"He borrowed her old guitar," Maphis said, "the one in the Country Music Hall of Fame, and that's what he played on the record."

Maphis did not record with Maybelle, but Scruggs did. Even today, three decades after her death, Scruggs, the world's greatest banjo innovator lights up at mention of Maybelle's name.

"She played the fire out of the guitar," Scruggs said. "I just loved Mother Maybelle Carter the best."


Unfortunately and despite her widespread influence, by the 1950s, Maybelle was not exactly raking in the cash. In addition to working shows with her daughters, she also worked a day job.

"Aunt Maybelle had it rough," Forrester said. "I remember Johnny Cash said that when he met June that she was sitting with old people to make enough money to make ends meet. He said it was a travesty."

And yet, Maybelle was something of a magnet for musicians.

"She was a mother to a lot of musicians," Forrester said. "She sewed buttons for Elvis Presley."

In particular, though, Maybelle made sure that her three daughters looked their best when they performed. If a dress needed mending, she mended it. If a ribbon for their hair needed to be tied, she tied it.

"Johnny Cash said she'd press his shirts," said Ronnie Williams, a longtime friend and devout fan of the Carter Family. "She mothered people. She was a sweet person, very kind, very caring."

Williams met her when he was 11, befriended her, studied and eventually learned to play Carter Family music in their style.

"The first time I met her, it was like she had known me all her life," Williams said by phone recently from his home in Spotsylvania County, Va.

They initially became phone buddies, followed by Williams visiting Maybelle in her home in Madison, Tenn.

"She was a grand lady," Williams said, "but Maybelle didn't want you to think she was anything special."


Carter loved games and gambling. She played bingo whenever possible, blackjack and occasionally poker, bowling and slot machines, and a game called "Don't Get Mad."

"Oh my goodness, she was a bowling fiend," said Lorrie Carter Bennett, Maybelle's granddaughter. "The night she passed away, she played bingo at the VFW."

Then, there was Maybelle's driving.
"Oh my gosh, she drove like a bat out of hell," Bennett said, laughing.

Maybelle had to, and she loved to. She was the designated driver during the 1940s, '50s, '60s and '70s while on the road with her daughters and other family. She wheeled them many a night from one show to another, hammer down.

"A lot of my memories of her are of her just driving, driving, driving," Forrester said.

Grand memories. However, Forrester said that perhaps her fondest memory of Maybelle is also the funniest.

"I asked her about meeting [1960s folk pioneer] Joan Baez," Forrester said. "She whispered to me, "She didn't wear underclothes.' "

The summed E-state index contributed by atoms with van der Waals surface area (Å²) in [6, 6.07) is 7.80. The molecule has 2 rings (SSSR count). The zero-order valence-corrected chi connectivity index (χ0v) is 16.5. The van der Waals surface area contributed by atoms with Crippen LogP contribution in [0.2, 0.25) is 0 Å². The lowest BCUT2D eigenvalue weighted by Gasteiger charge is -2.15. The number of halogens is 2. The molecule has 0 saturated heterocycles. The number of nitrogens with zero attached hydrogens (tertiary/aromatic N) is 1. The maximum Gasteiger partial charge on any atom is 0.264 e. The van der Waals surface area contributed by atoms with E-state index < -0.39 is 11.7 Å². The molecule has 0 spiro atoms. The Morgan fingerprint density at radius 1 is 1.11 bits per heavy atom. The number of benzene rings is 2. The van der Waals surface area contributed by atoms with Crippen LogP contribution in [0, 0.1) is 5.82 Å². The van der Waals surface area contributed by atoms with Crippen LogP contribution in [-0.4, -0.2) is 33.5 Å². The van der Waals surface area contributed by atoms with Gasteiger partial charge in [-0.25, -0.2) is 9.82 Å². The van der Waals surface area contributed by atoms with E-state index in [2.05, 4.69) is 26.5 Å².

In addition to all three of her daughters, several of Maybelle's grandchildren also have made impacts on music, most notably Carlene Carter and John Carter Cash.

Like Carlene, Lorrie Carter Bennett actually toured and performed with Maybelle for a time during the early 1970s.

In 1973, Bennett debuted as a member of yet another version of the Carter Family, which also included Maybelle, Helen and Helen's son David Jones.

"The first show we did was opening for George Jones and Tammy Wynette at Cobo Hall in Detroit, and guess who didn't show? George Jones," Bennett said.

So instead of a few minutes, the Carters had to play for about two hours. No problem for old pro Maybelle.

"There were 12,000 people there. It was the first time I was on stage, and I was nervous," Bennett said. "But Grandma said, "Don't worry. Just grin 'em down.' "

Bennett also got to see another side of her grandmother while riding the roads from show to show. Maybelle loved to listen to music, so she kept a supply of 8-track tapes on hand.

"She liked the Allman Brothers' "Eat A Peach' tape," Bennett said.

Oh yes, Maybelle Carter liked rock music.

"She loved the Allman Brothers, Poco, Mac Davis, Waylon Jennings," Bennett said.

And everyone loved Maybelle.


Memories of Maybelle from fond to funny reverberate even three decades after her death. Speak to anyone who knew or was related to her.

Their memories run far deeper than mere recollections of one of the most influential musicians of the 20th century.

From the famous ...
"She was a sweet lady," said Earl Scruggs.

From her friends ...
"I just thought there was nobody like her," said Ronnie Williams.

And from her family, Mother Maybelle Carter did not simply play the "Wildwood Flower." She was the wildwood flower, a sweet mountain lady from Virginia.

"She was a grand old girl," Bennett said.


- What: 100th Birthday Tribute to Maybelle Carter featuring Karl Shiflett and Big Country, Lorrie Carter Bennett, Ronnie Williams, Von Ferguson, High Valley, T.J. McCloud, Gary Mitchell, Liz Kilgo and Leroy Troy
- When: May 9, 3:30 p.m.
- Where: Carter Family Fold, A.P. Carter Highway, Hiltons, Va.
- Admission: $15 for adults, $1 for children ages 6-11, and free admission to kids under age 6
- Info: (276) 386-6054 or (276) 645-0035
- Web:

A! ExtraTopics: Music